Primož Bizjak

Guard Post

Vrtojba 2005, slide projection

The geography of Europe changed radically after 1989. We might define the prefix ex- as a symbol of a complete internal transformation of Europe. The former ”ex-” Europe had borders beyond natural borders, and often beyond the historical and social borders, too. It defined special ”extraterritorial” military zones where civilian life was strictly subject to military supervision. The military state border is a dividing and supervising force, it creates a sort of invisible presence which reaches deep into natural, populated areas. At the same time, it defines the modest usage of the civilian population in these areas. The ex military border surrenders the territory to a temporary, hanging dimension, a sort of no-man’s land. It no longer serves the function of exercising better control and threatening anyone who approaches, it simply drifts into oblivion, into the functional void of a Europe that no longer exists. The function-less military border is thus left not only to natural colonization, but to also to that slower, discrete colonization caused by man and the civilian society...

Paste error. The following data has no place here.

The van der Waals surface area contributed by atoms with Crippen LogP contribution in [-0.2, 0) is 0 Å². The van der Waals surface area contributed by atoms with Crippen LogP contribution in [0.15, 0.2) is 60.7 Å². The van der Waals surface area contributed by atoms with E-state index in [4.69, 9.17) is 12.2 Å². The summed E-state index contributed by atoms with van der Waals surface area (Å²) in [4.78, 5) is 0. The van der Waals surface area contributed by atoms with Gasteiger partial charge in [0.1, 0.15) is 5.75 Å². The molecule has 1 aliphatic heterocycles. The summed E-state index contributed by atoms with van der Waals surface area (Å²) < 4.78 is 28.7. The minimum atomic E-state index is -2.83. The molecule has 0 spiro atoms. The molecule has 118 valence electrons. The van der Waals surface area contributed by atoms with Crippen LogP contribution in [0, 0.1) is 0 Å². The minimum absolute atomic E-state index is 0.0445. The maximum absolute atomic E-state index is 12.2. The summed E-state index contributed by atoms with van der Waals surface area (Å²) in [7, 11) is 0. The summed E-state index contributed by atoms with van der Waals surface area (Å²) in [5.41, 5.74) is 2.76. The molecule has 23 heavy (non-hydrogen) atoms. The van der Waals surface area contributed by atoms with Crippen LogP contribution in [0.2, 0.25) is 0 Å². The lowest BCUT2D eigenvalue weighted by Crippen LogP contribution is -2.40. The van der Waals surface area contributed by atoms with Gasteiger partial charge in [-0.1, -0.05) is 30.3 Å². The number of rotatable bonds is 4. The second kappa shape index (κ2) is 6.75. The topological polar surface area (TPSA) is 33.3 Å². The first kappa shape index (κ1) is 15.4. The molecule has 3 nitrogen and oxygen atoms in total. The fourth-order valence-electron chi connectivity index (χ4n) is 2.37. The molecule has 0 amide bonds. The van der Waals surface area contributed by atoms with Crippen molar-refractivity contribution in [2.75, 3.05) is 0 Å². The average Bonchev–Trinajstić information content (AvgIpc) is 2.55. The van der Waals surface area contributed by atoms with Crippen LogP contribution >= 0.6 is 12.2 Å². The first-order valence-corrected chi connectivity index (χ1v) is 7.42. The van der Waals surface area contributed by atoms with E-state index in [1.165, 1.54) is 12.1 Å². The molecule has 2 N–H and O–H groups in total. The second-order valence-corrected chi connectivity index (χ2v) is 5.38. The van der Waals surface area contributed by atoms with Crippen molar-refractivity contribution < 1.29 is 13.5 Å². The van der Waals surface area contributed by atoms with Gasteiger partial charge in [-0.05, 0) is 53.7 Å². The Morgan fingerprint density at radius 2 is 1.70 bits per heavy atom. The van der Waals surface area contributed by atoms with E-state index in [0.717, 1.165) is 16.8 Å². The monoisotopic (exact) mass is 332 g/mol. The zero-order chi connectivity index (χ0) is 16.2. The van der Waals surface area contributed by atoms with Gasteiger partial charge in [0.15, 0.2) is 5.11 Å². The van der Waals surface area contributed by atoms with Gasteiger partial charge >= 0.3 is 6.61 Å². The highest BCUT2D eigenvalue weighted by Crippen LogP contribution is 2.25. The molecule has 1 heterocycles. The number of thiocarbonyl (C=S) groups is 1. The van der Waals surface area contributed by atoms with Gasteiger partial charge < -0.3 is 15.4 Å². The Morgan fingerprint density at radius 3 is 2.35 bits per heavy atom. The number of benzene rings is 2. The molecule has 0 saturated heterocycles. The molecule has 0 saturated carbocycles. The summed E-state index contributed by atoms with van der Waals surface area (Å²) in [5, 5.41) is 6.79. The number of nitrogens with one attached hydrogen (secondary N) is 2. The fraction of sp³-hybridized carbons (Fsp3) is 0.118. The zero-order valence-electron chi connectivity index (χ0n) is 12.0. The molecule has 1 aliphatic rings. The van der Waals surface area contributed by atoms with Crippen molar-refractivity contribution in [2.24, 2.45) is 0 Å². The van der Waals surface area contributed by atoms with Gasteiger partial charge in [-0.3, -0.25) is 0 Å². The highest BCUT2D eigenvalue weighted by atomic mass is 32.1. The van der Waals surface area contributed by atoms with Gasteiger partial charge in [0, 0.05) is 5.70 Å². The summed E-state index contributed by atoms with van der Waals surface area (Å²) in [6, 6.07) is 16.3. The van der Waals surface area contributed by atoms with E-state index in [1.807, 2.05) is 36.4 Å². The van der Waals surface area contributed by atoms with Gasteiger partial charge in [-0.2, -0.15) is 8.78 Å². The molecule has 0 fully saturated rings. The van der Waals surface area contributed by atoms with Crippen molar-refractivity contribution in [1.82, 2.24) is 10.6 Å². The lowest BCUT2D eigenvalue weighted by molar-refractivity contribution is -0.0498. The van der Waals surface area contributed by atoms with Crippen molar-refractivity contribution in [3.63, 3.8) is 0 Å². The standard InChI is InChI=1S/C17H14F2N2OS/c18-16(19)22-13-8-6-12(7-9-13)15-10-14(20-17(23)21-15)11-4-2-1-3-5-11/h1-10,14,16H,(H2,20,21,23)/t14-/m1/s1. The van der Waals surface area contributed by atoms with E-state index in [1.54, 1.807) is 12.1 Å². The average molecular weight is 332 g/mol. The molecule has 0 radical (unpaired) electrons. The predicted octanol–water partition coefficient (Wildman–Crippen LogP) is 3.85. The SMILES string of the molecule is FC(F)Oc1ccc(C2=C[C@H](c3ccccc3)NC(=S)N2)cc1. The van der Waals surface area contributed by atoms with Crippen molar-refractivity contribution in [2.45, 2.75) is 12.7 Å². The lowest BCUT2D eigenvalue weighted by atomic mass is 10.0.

R. Caldura: Photographing the border – reflections on the work of Primož Bizjak

A few months after leaving the Yugoslav Armed Forces, my father and I cycled a large portion of the so-called ”patrol route”. This route was used by military personnel to constantly control the state border. Just a few months had passed without military presence in the area and the route had already begun to fade away slowly. That route marked one of the beginnings, although I was not yet completely aware at the time of the numerous works I would later develop on the subject of the border. The ”frozen-in-time” areas which had lost their primary function became one of the main subjects of my work. From the Italian-Slovenian border via the Venetian lagoon, all the way to Madrid. This gave me the opportunity to showcase my curiosity, interpretation and poeticism in numerous independent and group exhibitions abroad.
P. Bizjak